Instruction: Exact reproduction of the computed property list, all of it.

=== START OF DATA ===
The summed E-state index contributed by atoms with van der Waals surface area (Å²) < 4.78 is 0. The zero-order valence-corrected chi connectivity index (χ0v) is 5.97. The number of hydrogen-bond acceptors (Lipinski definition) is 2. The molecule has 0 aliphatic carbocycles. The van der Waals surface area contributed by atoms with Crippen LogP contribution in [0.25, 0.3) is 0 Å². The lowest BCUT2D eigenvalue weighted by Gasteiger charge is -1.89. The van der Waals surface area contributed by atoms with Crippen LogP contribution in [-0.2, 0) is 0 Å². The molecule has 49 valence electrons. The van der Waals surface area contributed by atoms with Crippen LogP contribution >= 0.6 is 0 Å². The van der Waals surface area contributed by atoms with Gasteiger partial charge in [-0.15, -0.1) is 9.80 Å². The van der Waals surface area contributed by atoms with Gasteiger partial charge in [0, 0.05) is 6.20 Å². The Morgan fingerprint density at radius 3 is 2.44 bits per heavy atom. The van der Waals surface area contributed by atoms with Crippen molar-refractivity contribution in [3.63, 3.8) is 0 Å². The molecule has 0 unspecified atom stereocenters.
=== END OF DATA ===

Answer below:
The summed E-state index contributed by atoms with van der Waals surface area (Å²) < 4.78 is 0. The zero-order valence-corrected chi connectivity index (χ0v) is 5.97. The number of hydrogen-bond acceptors (Lipinski definition) is 2. The molecule has 0 aliphatic carbocycles. The van der Waals surface area contributed by atoms with Crippen LogP contribution in [0.25, 0.3) is 0 Å². The lowest BCUT2D eigenvalue weighted by Gasteiger charge is -1.89. The van der Waals surface area contributed by atoms with Crippen LogP contribution in [-0.2, 0) is 0 Å². The molecule has 49 valence electrons. The van der Waals surface area contributed by atoms with Crippen LogP contribution >= 0.6 is 0 Å². The van der Waals surface area contributed by atoms with Gasteiger partial charge in [-0.15, -0.1) is 9.80 Å². The van der Waals surface area contributed by atoms with Gasteiger partial charge in [0, 0.05) is 6.20 Å². The Morgan fingerprint density at radius 3 is 2.44 bits per heavy atom. The van der Waals surface area contributed by atoms with Crippen molar-refractivity contribution in [3.63, 3.8) is 0 Å². The molecule has 0 unspecified atom stereocenters.